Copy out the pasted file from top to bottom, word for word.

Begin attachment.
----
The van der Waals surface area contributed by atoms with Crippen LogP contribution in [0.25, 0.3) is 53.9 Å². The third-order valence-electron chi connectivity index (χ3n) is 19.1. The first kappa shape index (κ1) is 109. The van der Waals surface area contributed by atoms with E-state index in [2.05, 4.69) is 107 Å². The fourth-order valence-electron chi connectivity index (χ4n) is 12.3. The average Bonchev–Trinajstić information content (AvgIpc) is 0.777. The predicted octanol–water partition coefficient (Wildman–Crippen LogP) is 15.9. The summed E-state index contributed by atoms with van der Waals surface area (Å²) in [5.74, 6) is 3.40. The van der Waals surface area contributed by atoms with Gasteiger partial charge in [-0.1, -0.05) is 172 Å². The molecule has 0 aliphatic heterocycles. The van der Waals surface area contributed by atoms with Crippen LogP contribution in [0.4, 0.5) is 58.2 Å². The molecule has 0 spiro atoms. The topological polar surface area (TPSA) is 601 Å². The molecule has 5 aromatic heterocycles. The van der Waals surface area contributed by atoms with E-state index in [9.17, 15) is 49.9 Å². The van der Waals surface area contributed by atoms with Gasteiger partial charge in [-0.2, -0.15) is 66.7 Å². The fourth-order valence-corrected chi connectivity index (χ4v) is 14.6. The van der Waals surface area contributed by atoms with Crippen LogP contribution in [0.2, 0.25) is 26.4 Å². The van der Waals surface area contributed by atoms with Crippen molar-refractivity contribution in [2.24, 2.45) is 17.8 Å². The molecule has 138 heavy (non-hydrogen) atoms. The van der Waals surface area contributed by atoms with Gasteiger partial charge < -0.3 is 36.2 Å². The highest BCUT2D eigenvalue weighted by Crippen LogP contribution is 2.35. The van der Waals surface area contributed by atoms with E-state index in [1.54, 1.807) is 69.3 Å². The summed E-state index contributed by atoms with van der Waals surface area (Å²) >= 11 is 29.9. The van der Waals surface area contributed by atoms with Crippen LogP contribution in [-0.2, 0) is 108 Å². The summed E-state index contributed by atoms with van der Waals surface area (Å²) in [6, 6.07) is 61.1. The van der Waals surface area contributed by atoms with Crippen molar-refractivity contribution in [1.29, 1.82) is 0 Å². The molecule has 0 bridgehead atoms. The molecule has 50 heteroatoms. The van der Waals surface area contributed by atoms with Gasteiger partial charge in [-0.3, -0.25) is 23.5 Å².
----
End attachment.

The van der Waals surface area contributed by atoms with Crippen LogP contribution in [0.25, 0.3) is 53.9 Å². The third-order valence-electron chi connectivity index (χ3n) is 19.1. The first kappa shape index (κ1) is 109. The van der Waals surface area contributed by atoms with E-state index in [2.05, 4.69) is 107 Å². The fourth-order valence-electron chi connectivity index (χ4n) is 12.3. The average Bonchev–Trinajstić information content (AvgIpc) is 0.777. The predicted octanol–water partition coefficient (Wildman–Crippen LogP) is 15.9. The summed E-state index contributed by atoms with van der Waals surface area (Å²) in [5.74, 6) is 3.40. The van der Waals surface area contributed by atoms with Gasteiger partial charge in [-0.1, -0.05) is 172 Å². The molecule has 0 aliphatic heterocycles. The van der Waals surface area contributed by atoms with Crippen LogP contribution in [0.4, 0.5) is 58.2 Å². The molecule has 0 spiro atoms. The topological polar surface area (TPSA) is 601 Å². The molecule has 5 aromatic heterocycles. The van der Waals surface area contributed by atoms with E-state index in [9.17, 15) is 49.9 Å². The van der Waals surface area contributed by atoms with Gasteiger partial charge in [-0.2, -0.15) is 66.7 Å². The fourth-order valence-corrected chi connectivity index (χ4v) is 14.6. The van der Waals surface area contributed by atoms with Crippen LogP contribution in [0.2, 0.25) is 26.4 Å². The van der Waals surface area contributed by atoms with Crippen molar-refractivity contribution in [2.24, 2.45) is 17.8 Å². The molecule has 138 heavy (non-hydrogen) atoms. The van der Waals surface area contributed by atoms with Gasteiger partial charge < -0.3 is 36.2 Å². The highest BCUT2D eigenvalue weighted by Crippen LogP contribution is 2.35. The van der Waals surface area contributed by atoms with E-state index in [1.54, 1.807) is 69.3 Å². The summed E-state index contributed by atoms with van der Waals surface area (Å²) >= 11 is 29.9. The van der Waals surface area contributed by atoms with Crippen LogP contribution in [-0.2, 0) is 108 Å². The summed E-state index contributed by atoms with van der Waals surface area (Å²) in [6, 6.07) is 61.1. The van der Waals surface area contributed by atoms with Crippen molar-refractivity contribution in [1.29, 1.82) is 0 Å². The molecule has 0 bridgehead atoms. The molecule has 50 heteroatoms. The van der Waals surface area contributed by atoms with Gasteiger partial charge in [-0.3, -0.25) is 23.5 Å².